Sharing holidays with Alzheimer’s patients


Caregivers face challenges

Submitted story



DAYTON – While holidays can be a joyous time for many families, they can be challenging for families affected by Alzheimer’s. The current COVID-19 crisis is adding even more complexities that can feel overwhelming for many families impacted by Alzheimer’s.

Rebecca Hall, program director for the Alzheimer’s Association Miami Valley Chapter, said caregivers need to look for ways to de-stress by creating new traditions and finding new ways for their family members to help make this season satisfying for all.

“At the end of the day, support your caregivers,” Hall said. “Talk with them to find out what they need, such as buying gifts or baking/food preparation. Be a support for them during this busy time.”

While Alzheimer’s and dementia do not increase the risk of COVID-19, dementia-related behaviors, increased age and common health conditions that often accompany dementia may increase risk. To help families navigate these challenges and provide a meaningful and enjoyable holiday season, the Alzheimer’s Association recommends the following tips to make the holidays enjoyable and safe for all:

-Talk to Your Family: As caregivers consider options for the holiday, Hall suggests that they arrange a group discussion via telephone, video call or email for family and friends to discuss holiday celebrations in advance. Everyone needs to understand your caregiving situation, the safety precautions you’re taking to help keep your loved one healthy and set realistic expectations about what you can and cannot do.

-Modify and Adjust: No one should expect you to maintain every holiday tradition or event, especially during a pandemic. Do what is manageable and safe. Schedule your own “holiday parade” and ask family members and friends to drive with homemade signs or other festive decorations. Take a ride to go see holiday lights.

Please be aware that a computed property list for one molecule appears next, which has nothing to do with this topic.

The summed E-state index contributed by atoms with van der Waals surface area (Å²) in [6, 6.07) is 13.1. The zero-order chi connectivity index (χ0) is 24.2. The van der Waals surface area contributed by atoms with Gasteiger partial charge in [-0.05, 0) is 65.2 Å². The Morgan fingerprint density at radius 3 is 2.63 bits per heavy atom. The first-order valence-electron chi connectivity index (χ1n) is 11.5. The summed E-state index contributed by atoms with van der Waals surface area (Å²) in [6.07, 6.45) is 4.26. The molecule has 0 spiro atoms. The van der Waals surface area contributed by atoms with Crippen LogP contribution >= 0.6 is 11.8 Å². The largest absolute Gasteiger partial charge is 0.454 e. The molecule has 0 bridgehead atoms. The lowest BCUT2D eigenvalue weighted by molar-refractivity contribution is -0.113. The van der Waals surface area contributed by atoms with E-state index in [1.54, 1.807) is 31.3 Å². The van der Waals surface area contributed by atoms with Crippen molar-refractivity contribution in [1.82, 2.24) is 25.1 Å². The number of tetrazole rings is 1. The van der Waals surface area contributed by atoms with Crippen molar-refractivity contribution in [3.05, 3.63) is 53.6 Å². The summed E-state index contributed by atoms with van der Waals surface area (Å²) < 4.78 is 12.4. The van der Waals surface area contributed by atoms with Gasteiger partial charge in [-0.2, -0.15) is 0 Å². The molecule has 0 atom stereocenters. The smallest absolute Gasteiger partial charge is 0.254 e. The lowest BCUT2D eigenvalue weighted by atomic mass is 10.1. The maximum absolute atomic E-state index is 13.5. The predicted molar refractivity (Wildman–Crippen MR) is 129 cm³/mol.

-Involve the Person Living with Dementia: Ask him or her to help you prepare food, wrap packages, help decorate or set the table. FYI blinking lights may also confuse the person.

-Use Technology to your Advantage: Record and send a holiday video greeting to family and friends. Schedule a time for several households to watch a favorite movie and share comments over the phone. If not gathering in person, determine who is best to coordinate and assist all with being able to manage the technology and participate.

-Take Extra Precautions for In-Person Gatherings: If you choose to include older adults in an in-person holiday gathering, it is critical to weigh the risks to their health. Even when precautions are taken, close contact with anyone outside of your household increases the risk of spreading COVID-19.

Consider the following if you choose to include older adults in a face-to-face gathering:

-Do not attend or host a gathering if you have been (or think you have been) exposed to COVID-19.

-Ask attendees to avoid or strictly limit contact with others for 14 days prior to your gathering.

The Alzheimer’s Association is available 24/7 to answer these and other questions. For immediate help, call the association’s helpline at 800-272-3900.

Caregivers face challenges

Submitted story

Submitted by the Alzheimer’s Association Miami Valley Chapter.

Submitted by the Alzheimer’s Association Miami Valley Chapter.